Nicolas Sarkozy’s presidential election triumph in May, and now the victory of his party, the UMP, in the parliamentary election, has created the most favorable opportunity in decades for deep structural reform in France. Not only did Sarkozy win the presidency with 53% of the vote, but his approval rating has since soared, to 62%, after he formed an inclusive government with high-ranking recruits from the opposition.
In the first round of the parliamentary election, the UMP won a record-high 40% of the vote. While voters denied the UMP a landslide victory in the second round, its overall win meant that the governing party retained its legislative majority for the first time in 29 years.
In the days following his election, Sarkozy brought France “back to Europe,” reinvigorating the Franco-German partnership and giving decisive support to German Chancellor Angela Merkel’s campaign to revive the European Union’s draft constitutional treaty. He demonstrated pragmatism by not vetoing ongoing EU accession negotiations with Turkey, thus avoiding unnecessary confrontation with Great Britain and Spain, despite maintaining his long-term opposition to full membership for Turkey. Likewise, his government’s discreet silence in the wake of the European Central Bank’s latest interest rate increase constitutes eloquent recognition of the ECB’s independence.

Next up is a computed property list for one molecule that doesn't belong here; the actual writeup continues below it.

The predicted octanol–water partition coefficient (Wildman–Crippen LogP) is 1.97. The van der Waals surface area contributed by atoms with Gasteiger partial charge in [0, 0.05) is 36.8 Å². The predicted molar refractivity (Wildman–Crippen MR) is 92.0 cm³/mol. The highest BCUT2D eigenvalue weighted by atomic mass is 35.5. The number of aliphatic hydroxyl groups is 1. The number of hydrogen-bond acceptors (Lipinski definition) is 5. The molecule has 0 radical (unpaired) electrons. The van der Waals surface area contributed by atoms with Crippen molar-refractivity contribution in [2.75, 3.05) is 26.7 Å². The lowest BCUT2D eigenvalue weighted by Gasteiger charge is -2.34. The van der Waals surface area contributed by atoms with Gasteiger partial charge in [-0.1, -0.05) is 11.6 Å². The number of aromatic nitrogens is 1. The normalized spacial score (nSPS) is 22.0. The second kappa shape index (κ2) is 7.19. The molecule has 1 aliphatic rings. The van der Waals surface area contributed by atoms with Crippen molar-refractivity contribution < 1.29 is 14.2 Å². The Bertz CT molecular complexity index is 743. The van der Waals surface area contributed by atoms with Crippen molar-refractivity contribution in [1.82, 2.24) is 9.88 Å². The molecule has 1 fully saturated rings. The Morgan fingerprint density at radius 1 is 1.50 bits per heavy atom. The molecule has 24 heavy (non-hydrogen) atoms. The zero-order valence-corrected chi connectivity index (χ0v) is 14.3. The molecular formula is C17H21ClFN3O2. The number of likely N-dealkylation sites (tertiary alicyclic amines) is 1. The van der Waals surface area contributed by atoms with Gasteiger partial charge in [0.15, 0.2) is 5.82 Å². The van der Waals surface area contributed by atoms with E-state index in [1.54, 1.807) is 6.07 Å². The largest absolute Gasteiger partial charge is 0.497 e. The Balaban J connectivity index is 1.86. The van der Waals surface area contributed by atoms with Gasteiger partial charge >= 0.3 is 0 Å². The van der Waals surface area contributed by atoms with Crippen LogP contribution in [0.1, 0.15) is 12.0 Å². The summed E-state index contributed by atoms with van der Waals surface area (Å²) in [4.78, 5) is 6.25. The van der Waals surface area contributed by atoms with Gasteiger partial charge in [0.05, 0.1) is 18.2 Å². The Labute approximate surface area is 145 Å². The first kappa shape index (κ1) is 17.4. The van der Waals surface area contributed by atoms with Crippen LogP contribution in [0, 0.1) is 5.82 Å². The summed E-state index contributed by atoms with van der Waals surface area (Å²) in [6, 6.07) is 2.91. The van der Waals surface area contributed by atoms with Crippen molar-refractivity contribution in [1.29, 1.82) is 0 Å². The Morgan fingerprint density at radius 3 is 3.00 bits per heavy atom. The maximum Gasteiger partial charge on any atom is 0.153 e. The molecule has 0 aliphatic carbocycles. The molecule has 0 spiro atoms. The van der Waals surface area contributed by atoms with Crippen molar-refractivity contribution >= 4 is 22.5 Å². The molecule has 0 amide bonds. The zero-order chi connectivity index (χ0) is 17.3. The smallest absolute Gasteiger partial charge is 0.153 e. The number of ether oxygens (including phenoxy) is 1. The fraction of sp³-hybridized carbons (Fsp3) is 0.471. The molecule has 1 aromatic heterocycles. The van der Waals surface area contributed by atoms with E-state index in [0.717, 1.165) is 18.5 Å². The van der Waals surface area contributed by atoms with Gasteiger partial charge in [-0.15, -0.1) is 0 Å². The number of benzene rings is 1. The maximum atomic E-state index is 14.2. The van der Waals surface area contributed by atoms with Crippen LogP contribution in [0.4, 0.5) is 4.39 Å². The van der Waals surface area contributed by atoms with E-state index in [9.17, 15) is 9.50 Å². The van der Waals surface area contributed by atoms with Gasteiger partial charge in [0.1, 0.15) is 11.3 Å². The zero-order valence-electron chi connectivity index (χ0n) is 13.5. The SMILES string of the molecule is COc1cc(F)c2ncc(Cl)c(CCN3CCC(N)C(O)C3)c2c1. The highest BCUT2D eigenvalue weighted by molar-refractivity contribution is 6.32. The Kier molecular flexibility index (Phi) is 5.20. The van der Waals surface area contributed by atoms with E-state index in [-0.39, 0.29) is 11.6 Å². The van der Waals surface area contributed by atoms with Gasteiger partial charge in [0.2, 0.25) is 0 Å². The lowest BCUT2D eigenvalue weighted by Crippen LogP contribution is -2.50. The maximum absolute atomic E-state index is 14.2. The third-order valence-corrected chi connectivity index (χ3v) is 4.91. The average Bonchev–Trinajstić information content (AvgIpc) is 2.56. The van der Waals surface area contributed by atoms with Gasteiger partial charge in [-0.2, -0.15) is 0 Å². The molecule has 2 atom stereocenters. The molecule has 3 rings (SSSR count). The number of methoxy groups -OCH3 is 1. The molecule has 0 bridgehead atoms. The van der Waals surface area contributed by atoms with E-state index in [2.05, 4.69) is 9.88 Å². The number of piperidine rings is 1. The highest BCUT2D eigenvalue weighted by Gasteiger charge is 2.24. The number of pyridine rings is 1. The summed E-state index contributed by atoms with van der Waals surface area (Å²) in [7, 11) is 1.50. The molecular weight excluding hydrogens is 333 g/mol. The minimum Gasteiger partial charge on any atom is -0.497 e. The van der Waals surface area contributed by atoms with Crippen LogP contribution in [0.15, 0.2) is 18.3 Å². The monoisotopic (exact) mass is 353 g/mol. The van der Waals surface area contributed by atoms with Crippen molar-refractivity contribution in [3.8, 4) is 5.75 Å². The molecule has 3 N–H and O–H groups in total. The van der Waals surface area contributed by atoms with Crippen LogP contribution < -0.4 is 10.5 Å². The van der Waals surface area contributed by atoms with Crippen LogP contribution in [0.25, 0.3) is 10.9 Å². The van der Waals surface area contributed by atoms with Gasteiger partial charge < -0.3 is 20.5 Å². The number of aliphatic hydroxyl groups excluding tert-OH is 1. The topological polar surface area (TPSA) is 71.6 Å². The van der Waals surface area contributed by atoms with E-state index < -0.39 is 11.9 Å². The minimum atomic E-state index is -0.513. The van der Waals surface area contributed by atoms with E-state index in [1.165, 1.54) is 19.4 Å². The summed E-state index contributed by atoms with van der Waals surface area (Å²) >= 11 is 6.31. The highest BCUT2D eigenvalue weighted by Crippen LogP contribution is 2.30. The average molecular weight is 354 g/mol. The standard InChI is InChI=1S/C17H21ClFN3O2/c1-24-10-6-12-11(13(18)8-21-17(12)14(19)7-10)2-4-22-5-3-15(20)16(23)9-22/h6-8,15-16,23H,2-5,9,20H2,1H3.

But how will Sarkozy and his government respond to France’s internal challenges? With anemic growth, unemployment stuck between 9% and 10% for more than 20 years, and immigrant ghettos that vacillate between lawlessness and despair, France is indeed one of the sick men of Europe. Where adaptation to ruthless international competition and rapid technological change calls for flexibility and individual responsibility, the dominant culture in France continues to be one of assistance and entitlement.